Of course it’s been very difficult in other ways, mainly financially and also energetically. At first I didn’t feel the need to create or do anything, and I still have a lot of those days, which I feel is important to state. I don’t always feel inspired, but being compassionate and accepting of myself in all moments has been crucial to my mental and emotional wellbeing. 

The epidemic has undoubtedly devastated the arts in terms of in-person shows not happening and the knock on effect that has for all involved in the music industry and arts in general – from tour managers to venue staff and the venues themselves. It is crucial we have these places to come back to and the people to run them. It’s also highlighted a lot of problems in the music industry that are needing to be addressed, for example music streaming royalties. For a while now artists have been cornered into playing live shows continuously to earn a living from the music they make as there is no other viable way.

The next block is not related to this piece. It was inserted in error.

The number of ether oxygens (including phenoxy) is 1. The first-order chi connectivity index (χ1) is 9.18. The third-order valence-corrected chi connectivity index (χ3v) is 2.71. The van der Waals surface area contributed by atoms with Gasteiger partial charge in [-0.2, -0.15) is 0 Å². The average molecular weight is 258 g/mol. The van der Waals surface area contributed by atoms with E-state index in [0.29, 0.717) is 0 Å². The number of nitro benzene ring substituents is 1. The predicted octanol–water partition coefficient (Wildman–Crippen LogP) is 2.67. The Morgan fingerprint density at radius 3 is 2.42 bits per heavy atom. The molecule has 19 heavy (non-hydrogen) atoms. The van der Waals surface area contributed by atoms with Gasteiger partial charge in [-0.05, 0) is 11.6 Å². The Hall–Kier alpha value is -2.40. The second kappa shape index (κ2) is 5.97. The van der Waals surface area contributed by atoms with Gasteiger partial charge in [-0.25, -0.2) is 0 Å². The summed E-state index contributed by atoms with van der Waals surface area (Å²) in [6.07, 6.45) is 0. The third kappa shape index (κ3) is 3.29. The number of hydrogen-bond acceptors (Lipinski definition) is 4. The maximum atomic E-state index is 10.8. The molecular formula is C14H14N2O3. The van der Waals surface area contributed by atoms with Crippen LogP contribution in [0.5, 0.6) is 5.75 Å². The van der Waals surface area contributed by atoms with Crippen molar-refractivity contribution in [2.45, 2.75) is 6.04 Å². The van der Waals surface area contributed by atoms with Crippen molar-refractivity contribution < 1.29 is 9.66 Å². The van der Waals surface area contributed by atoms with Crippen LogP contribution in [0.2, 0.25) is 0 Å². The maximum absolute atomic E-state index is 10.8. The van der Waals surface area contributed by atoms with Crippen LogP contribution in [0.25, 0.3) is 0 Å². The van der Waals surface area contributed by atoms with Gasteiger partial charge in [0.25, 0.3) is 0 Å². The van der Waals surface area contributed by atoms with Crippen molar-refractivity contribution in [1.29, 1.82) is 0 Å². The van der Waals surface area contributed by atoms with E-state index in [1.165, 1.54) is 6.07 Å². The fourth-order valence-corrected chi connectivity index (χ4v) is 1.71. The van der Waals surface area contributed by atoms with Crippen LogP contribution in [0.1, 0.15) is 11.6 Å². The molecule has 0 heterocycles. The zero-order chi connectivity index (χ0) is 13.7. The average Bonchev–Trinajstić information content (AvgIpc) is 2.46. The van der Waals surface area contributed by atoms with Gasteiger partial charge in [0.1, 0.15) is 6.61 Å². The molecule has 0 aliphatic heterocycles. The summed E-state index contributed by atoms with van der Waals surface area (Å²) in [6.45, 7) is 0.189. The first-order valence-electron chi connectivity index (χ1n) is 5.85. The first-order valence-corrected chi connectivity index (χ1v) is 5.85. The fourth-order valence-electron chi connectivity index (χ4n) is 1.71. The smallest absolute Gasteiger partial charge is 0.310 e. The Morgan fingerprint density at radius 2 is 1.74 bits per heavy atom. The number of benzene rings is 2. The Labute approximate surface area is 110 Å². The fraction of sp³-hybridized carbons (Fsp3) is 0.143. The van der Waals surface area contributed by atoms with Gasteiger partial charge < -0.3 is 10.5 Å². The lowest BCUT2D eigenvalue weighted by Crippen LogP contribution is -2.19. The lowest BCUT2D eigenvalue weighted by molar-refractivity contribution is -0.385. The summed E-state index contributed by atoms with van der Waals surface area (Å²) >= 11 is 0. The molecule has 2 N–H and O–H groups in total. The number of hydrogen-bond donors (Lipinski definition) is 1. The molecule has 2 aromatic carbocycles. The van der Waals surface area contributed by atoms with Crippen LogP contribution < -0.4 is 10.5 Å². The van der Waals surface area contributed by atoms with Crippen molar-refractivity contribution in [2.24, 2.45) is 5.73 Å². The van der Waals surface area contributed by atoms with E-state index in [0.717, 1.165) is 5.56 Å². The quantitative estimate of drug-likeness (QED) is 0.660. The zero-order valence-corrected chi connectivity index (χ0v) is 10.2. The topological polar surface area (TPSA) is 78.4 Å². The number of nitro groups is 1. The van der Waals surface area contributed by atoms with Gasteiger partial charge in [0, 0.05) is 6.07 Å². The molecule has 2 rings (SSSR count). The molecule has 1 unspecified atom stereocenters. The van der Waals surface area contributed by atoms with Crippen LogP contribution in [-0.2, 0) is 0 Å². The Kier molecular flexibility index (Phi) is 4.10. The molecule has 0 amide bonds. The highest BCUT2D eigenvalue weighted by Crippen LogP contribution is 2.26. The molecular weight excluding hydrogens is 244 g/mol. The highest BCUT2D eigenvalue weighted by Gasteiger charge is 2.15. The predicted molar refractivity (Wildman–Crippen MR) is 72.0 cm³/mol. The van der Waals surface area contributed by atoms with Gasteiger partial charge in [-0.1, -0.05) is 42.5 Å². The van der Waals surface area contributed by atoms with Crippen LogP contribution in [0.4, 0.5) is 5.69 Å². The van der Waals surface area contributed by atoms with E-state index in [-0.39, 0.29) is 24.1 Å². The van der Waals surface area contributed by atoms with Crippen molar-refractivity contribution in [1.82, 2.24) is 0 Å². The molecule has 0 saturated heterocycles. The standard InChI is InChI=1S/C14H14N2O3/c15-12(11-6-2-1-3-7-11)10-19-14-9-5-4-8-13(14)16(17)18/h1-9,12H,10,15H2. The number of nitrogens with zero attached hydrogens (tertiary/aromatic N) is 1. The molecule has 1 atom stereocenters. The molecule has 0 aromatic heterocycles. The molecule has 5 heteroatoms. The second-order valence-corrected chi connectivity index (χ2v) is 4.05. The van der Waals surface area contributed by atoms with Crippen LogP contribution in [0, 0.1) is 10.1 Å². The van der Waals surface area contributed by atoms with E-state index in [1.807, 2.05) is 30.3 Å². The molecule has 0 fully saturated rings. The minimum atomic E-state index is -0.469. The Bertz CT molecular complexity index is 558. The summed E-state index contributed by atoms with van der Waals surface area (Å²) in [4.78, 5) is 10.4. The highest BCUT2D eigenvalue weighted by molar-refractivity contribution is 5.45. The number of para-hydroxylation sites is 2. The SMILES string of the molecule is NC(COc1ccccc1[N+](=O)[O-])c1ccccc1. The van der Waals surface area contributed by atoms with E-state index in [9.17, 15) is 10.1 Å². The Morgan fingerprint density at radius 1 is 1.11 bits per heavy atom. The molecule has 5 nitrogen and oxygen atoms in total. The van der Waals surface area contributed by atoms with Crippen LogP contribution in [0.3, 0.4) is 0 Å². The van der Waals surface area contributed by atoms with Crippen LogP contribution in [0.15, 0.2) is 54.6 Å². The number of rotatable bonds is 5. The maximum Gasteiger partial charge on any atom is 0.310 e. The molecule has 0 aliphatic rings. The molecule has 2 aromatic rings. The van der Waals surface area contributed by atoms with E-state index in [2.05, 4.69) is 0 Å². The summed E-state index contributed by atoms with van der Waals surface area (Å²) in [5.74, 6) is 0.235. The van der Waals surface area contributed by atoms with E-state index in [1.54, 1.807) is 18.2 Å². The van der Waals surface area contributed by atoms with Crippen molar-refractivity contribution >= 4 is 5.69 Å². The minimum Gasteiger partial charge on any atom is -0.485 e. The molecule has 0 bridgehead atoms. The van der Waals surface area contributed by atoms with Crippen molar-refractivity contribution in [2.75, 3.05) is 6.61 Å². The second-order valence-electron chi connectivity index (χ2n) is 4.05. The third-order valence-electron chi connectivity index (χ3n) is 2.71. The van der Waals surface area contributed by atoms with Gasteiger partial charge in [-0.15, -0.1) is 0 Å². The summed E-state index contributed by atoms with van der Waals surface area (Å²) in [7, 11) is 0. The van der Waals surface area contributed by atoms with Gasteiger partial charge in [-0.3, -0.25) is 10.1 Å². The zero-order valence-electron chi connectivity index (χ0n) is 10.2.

This plus having a UK government who does not value or support the music industry (even though it’s worth 5.8 billion pounds a year!) has been devastating. Yet, and after all is said and done, the thing that’s kept us all sane during these times is ART! Artists! From music, to movies, books to the artwork on our walls. Take those away and we are left empty, our mental and emotional lives less fulfilled. Artists help remind us that our experiences and pain is often collective, not individual, and, that most importantly – we are not alone.